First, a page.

On the other hand, the Attorney General (AG) argued that this very aspect of privacy was a rationale for not declaring it a fundamental right. At various points during the arguments, he indicated that the ambiguous and vague nature of the concept of privacy made it unsuitable as a fundamental right. Similarly, Tushar Mehta, arguing for Unique Identification Authority of India, also sought to deny privacy’s existence as a fundamental right as it is too subjective and vague.
The above argument assumes that the inability to precisely define privacy renders its untenable as a right. The key question is whether this lack of a common denominator makes privacy too vague a right, liable to expansive misinterpretations. Conceptions that do not have fixed and sharp boundaries, are not boundless. What it means is that the boundaries can often be fuzzy and in a state of constant evolution, but the limits and boundaries always exist.
At one point during the hearings, Justice Rohinton Nariman wanted the counsels to work on the parameters of challenge for state action with respect to privacy. As mentioned earlier, in the absence of facts to work with, such an exercise is fraught with risks. However, the judges may still be able to articulate the manner in which such limits may be arrived at, without specifying them. Justice Nariman himself later agrees that the judicial examination must proceed on a case by case basis, taking into account not only the tests under Article 14,19 and 21 under which petitioners have tried to locate privacy, but also under any other concurrent rights which may be infringed.
The AG also argued that the infringement of privacy in itself does not amount to a violation of the rights under Article 21, rather in some cases the transgressions on privacy may lead to an infringement of a person’s right to liberty and only in such cases should the fundamental rights be invoked. Thus, the argument made was that there was no need to declare privacy as a fundamental right but only to acknowledge that limiting privacy may sometimes lead to violations of the already existing rights. This argument may have been more cogent had he identified specific dimensions of privacy which, according to him, do not qualify as fundamental rights. However, this might have meant conceding that other dimensions of privacy, in fact do amount to fundamental rights.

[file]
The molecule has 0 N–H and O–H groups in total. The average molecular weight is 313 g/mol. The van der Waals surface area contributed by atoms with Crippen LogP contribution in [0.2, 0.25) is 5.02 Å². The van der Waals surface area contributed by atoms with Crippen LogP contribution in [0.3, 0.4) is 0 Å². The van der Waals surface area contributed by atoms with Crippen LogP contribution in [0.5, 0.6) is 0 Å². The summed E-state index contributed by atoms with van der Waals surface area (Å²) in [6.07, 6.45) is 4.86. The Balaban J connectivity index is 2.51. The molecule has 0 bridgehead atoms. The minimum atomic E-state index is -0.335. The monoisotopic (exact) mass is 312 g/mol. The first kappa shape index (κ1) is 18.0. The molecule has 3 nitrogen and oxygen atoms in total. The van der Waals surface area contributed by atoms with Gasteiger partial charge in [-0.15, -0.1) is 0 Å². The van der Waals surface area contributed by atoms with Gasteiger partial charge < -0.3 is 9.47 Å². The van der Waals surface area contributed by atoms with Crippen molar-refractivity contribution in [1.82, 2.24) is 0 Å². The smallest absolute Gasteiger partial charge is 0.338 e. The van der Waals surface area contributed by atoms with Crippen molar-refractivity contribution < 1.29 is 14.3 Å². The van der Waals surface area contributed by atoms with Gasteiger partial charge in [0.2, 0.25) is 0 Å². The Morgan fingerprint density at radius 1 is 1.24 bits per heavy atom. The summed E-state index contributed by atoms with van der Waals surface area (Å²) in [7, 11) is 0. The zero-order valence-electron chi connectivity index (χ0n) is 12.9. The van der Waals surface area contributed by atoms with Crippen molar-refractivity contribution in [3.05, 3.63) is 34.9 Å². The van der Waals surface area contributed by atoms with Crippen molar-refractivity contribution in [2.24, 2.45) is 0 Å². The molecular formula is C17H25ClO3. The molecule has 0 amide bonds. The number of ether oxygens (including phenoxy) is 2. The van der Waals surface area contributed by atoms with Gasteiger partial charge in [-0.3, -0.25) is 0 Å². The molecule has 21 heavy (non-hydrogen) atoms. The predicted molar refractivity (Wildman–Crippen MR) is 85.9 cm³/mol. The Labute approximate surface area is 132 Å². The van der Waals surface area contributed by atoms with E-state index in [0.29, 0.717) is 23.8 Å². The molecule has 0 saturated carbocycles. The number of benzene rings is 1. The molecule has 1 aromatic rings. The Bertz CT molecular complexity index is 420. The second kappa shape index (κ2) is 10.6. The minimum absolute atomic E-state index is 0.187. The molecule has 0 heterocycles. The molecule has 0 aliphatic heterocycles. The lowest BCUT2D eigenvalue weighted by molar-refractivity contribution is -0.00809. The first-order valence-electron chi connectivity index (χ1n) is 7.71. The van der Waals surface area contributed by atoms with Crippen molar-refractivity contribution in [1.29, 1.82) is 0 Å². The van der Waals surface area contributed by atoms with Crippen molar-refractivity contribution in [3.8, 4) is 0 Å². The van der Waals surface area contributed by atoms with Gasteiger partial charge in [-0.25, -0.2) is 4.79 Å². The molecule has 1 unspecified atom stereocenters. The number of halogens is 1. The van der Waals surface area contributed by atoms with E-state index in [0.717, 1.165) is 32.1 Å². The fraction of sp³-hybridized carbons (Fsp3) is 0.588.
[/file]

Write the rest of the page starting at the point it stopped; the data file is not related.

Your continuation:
It must be remembered that the problem of changing or multiple meanings is not limited to privacy. As the bench noted, drawing comparisons to the concepts of ‘liberty’ and ‘dignity’, these are constitutionally recognised values which equally suffer from a multitude of meanings based on context. The government’s position here is in line with critiques of privacy that Solove seeks to bust in his book. The idea of privacy evolves with time and people. And people, whether from a developed or developing polity, have an instinctive appreciation for it. The absence of a precise definition does not necessarily do great disservice to a concept, especially one that is fundamental to our freedoms.
Amber Sinha is a lawyer who works at the Centre for Internet and Society.
Note: Justice Rohinton Nariman was incorrectly named as ‘Fali Nariman’ in an earlier version of this article.